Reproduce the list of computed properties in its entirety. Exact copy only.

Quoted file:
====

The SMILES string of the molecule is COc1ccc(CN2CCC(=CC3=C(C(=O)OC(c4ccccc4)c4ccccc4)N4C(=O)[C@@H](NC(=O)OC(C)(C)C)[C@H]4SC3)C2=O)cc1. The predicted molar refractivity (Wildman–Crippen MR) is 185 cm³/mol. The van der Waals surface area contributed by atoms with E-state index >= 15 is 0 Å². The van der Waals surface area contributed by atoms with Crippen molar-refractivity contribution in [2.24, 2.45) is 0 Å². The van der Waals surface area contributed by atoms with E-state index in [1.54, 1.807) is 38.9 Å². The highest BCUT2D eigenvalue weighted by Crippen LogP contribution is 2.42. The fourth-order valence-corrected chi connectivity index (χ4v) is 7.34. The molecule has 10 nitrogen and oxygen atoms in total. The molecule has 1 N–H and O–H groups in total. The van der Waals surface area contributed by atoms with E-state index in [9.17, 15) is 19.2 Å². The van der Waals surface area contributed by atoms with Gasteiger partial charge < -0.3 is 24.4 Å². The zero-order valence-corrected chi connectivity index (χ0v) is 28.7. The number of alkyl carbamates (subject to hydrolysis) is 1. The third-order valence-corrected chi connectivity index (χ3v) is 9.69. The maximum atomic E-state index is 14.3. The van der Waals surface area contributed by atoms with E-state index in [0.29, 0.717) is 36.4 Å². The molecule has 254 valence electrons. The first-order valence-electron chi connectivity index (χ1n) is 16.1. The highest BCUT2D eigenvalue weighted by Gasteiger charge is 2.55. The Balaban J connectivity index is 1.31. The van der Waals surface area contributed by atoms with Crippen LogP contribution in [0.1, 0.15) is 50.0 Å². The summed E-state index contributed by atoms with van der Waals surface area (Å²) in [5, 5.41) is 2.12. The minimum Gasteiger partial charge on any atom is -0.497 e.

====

The SMILES string of the molecule is COc1ccc(CN2CCC(=CC3=C(C(=O)OC(c4ccccc4)c4ccccc4)N4C(=O)[C@@H](NC(=O)OC(C)(C)C)[C@H]4SC3)C2=O)cc1. The predicted molar refractivity (Wildman–Crippen MR) is 185 cm³/mol. The van der Waals surface area contributed by atoms with E-state index >= 15 is 0 Å². The van der Waals surface area contributed by atoms with Crippen molar-refractivity contribution in [2.24, 2.45) is 0 Å². The van der Waals surface area contributed by atoms with E-state index in [1.54, 1.807) is 38.9 Å². The highest BCUT2D eigenvalue weighted by Crippen LogP contribution is 2.42. The fourth-order valence-corrected chi connectivity index (χ4v) is 7.34. The molecule has 10 nitrogen and oxygen atoms in total. The molecule has 1 N–H and O–H groups in total. The van der Waals surface area contributed by atoms with E-state index in [9.17, 15) is 19.2 Å². The van der Waals surface area contributed by atoms with Gasteiger partial charge < -0.3 is 24.4 Å². The zero-order valence-corrected chi connectivity index (χ0v) is 28.7. The number of alkyl carbamates (subject to hydrolysis) is 1. The third-order valence-corrected chi connectivity index (χ3v) is 9.69. The maximum atomic E-state index is 14.3. The van der Waals surface area contributed by atoms with E-state index in [0.29, 0.717) is 36.4 Å². The molecule has 254 valence electrons. The first-order valence-electron chi connectivity index (χ1n) is 16.1. The highest BCUT2D eigenvalue weighted by Gasteiger charge is 2.55. The Balaban J connectivity index is 1.31. The van der Waals surface area contributed by atoms with Crippen LogP contribution in [0.1, 0.15) is 50.0 Å². The summed E-state index contributed by atoms with van der Waals surface area (Å²) in [5, 5.41) is 2.12. The minimum Gasteiger partial charge on any atom is -0.497 e.